Payment systems are one of the more complex, if not the most complex roadblocks in developing services that incorporate any type of e-commerce or payment. Obviously, developers want to get paid, and simple options for this have only been PayPal or Google Checkout.
Stripe wants to make it easier for developers to get paid for their hard work. The company says processing transactions should be handled in code and not in finance. This could knock down a lot of walls for developers.
According to Stripe:
You don’t need a merchant account or gateway. Stripe handles everything, including storing cards, subscriptions, and direct payouts to your bank account.
To make it all happen, we work with some of the largest financial institutions in the world, including Wells Fargo and First Data.
Of course for sellers of goods on the street, Square has been a great option for them, requiring only an iOS device and a $10 dongle. But online has always been difficult to start and manage for yourself. Stripe wants you to work with them, as it has relationships with all of the major banks. You can use its simple API with a few lines of code to start processing transactions.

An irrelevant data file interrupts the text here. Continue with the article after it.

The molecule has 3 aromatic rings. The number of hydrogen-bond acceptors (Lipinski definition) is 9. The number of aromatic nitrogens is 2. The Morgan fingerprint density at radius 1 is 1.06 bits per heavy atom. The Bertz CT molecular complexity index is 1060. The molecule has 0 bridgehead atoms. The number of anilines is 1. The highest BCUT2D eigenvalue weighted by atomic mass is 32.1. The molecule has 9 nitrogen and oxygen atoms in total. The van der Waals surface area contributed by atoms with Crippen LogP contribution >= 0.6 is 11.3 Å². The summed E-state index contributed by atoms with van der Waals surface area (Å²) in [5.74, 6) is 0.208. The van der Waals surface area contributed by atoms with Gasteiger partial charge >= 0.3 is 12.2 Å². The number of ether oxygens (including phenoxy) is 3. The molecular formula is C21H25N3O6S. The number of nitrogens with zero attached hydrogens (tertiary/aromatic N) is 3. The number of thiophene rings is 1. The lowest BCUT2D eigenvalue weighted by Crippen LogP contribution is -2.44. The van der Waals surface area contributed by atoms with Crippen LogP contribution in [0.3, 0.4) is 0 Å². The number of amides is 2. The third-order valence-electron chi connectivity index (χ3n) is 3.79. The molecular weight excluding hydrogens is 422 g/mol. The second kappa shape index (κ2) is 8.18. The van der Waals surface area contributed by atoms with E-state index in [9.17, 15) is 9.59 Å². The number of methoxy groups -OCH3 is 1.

Coding languages like Ruby, PHP, Python are supported, which makes Stripe a pretty universal solution to start processing payments without a hassle.
Of course the company charges for its processing headaches, but that’s so you don’t have to worry about it. There are no no setup fees, monthly fees, minimum charges, validation fees, or card storage fees for Stripe. Surprisingly, there are no charges if a payment fails either, which is completely rare in this space.
The team’s posted mission statement is:
Stripe is a simple, developer-friendly way to accept payments online.
We believe that enabling transactions on the web is a problem rooted in code, not finance, and we want to help put more websites in business.
If you’re interested in checking out Stripe, it’s best to get started with the Stripe API tutorial.